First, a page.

The Article: Civil liberties: American freedom on the line in The Guardian.
The Text: A few months before he was first elected president in 2008, Barack Obama made a calculation that dismayed many of his ardent supporters but which he judged essential to maintain his drive to the White House. By backing President Bush’s bill granting the US government wide new surveillance powers – including legal immunity for telecoms companies which had co-operated with the Bush administration’s post-9/11 programme of wiretapping without warrants – Mr Obama stepped back from an issue that had initially helped to define his candidacy but was now judged to threaten his national security credentials. It was a big call. Even so, it seems unlikely that either supporters or critics, or even Mr Obama himself, ever believed that five years later a re-elected President Obama would oversee an administration that stands accused of routinely snooping into the phone records of millions of Americans.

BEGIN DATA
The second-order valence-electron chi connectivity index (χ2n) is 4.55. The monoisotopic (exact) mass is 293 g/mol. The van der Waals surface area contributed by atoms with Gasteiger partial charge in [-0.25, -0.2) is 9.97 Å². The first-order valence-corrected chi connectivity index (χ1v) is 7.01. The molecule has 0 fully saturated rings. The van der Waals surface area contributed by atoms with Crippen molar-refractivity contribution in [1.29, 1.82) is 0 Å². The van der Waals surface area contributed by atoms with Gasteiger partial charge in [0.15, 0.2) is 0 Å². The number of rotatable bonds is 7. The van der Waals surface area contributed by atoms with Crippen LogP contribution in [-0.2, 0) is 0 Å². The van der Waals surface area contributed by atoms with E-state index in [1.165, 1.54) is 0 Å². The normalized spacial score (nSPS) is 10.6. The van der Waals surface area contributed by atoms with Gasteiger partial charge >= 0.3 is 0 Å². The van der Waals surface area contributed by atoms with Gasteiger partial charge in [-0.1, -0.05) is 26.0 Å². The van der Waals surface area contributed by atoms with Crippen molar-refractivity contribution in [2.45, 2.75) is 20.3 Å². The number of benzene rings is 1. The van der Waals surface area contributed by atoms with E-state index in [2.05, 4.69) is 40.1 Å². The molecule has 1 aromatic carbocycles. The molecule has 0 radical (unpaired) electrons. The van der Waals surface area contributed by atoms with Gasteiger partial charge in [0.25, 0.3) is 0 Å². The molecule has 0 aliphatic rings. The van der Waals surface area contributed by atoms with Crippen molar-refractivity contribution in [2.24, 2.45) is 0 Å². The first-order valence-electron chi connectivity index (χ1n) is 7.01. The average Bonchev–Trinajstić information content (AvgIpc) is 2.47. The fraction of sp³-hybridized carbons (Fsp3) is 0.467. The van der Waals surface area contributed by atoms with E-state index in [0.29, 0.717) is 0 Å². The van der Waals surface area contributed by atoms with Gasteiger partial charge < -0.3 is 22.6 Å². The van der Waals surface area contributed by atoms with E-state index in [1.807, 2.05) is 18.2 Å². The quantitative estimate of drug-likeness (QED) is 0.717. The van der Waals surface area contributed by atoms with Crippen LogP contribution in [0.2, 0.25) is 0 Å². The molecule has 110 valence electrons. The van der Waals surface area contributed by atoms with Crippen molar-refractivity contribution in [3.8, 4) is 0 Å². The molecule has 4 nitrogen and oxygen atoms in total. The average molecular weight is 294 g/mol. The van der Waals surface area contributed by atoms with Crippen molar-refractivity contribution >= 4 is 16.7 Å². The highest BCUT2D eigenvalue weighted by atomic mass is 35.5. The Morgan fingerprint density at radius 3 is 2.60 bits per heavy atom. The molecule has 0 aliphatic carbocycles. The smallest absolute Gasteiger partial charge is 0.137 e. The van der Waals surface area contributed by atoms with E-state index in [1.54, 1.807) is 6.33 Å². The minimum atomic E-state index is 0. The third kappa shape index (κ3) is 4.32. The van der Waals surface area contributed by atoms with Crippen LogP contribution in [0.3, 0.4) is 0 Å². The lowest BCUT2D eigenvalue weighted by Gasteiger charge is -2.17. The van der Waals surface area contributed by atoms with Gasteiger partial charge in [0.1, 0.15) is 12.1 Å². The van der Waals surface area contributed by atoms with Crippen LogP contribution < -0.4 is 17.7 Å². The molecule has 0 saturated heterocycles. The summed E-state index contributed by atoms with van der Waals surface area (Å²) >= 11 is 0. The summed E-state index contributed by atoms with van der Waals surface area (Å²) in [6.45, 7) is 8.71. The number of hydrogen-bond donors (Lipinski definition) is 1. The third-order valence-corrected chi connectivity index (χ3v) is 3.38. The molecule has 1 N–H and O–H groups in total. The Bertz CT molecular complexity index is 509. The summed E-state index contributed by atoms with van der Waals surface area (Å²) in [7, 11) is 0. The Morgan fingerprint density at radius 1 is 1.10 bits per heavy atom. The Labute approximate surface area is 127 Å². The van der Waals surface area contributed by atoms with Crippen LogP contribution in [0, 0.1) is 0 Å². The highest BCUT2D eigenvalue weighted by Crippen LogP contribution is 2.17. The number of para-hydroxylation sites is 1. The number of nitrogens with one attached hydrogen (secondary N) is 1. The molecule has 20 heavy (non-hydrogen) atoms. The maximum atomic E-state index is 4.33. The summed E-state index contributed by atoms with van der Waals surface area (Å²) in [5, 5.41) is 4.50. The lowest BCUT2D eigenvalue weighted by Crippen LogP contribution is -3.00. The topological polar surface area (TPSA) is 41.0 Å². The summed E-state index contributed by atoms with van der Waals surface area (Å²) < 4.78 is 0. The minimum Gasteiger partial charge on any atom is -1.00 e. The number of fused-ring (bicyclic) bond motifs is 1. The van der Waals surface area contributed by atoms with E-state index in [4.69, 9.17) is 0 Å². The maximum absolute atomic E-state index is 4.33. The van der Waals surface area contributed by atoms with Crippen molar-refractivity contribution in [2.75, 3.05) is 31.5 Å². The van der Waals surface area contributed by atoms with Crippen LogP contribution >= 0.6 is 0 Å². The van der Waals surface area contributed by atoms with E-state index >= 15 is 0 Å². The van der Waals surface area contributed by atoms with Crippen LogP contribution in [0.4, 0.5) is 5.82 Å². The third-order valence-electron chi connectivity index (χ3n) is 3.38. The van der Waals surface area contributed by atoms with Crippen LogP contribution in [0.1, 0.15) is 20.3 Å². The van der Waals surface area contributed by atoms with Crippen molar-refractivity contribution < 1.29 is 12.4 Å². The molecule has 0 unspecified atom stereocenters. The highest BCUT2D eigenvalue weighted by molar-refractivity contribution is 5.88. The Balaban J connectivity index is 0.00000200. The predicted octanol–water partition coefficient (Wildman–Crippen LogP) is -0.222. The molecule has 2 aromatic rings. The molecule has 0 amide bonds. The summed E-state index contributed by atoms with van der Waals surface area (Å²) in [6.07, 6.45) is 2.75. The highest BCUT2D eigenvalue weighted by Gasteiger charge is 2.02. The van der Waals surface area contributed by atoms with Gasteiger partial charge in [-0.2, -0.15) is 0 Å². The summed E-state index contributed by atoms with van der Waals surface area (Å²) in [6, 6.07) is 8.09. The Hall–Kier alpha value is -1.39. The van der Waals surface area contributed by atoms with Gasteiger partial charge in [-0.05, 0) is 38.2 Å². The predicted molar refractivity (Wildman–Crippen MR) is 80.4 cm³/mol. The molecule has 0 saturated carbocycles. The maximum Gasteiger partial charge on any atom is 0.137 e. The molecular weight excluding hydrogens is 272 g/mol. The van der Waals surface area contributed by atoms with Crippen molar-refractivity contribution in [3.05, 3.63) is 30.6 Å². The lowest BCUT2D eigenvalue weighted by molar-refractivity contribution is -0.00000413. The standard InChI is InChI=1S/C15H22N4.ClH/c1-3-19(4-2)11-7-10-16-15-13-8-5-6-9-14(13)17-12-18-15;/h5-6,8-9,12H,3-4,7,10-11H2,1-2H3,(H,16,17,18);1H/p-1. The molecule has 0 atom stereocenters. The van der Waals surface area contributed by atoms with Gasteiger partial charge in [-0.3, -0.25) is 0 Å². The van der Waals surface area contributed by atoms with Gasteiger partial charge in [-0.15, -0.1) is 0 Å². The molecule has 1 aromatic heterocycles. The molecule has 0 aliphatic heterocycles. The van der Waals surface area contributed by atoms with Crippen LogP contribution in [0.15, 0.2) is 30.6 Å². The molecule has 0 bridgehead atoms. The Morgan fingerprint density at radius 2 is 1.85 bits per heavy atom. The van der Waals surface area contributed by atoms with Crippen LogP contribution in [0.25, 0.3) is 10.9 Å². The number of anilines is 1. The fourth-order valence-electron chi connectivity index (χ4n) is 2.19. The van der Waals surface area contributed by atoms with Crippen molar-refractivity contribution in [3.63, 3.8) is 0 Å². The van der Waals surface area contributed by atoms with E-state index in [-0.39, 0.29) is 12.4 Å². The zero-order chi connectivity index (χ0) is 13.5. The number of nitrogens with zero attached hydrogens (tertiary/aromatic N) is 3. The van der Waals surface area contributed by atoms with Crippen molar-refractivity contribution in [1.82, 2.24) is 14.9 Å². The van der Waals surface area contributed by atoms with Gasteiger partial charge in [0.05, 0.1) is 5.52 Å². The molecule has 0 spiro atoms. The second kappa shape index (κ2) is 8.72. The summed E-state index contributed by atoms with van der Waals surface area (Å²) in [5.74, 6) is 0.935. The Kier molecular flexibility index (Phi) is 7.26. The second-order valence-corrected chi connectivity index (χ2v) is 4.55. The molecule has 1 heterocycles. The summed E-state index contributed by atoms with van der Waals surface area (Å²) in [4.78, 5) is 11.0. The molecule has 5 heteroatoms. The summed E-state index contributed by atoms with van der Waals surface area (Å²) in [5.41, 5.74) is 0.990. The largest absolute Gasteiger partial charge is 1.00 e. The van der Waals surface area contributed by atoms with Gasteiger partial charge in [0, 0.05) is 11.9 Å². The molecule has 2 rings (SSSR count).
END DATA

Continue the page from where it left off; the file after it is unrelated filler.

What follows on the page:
Yet that is the situation at the heart of the Guardian’s exclusive story this week that America’s immense National Security Agency is doing just this on Mr Obama’s watch. The revelation that a secret order, issued by the secret Foreign Intelligence Surveillance Court, requires one of the largest telecoms providers in the US to provide a daily diet of millions of US phone records to the FBI, poses Americans with a major civil liberties challenge. Under the terms of the order, everything about every call made during a three month period – excepting only the calls’ actual contents – is offered up to the bureau and the NSA on a gargantuan routine basis. It seems improbable that the order revealed yesterday is the only one of its kind. So the assumption has to be that this is the new normality of American state surveillance. The special courts set up to monitor and approve industrial data-harvesting appear to provide little check on the scale of the activity.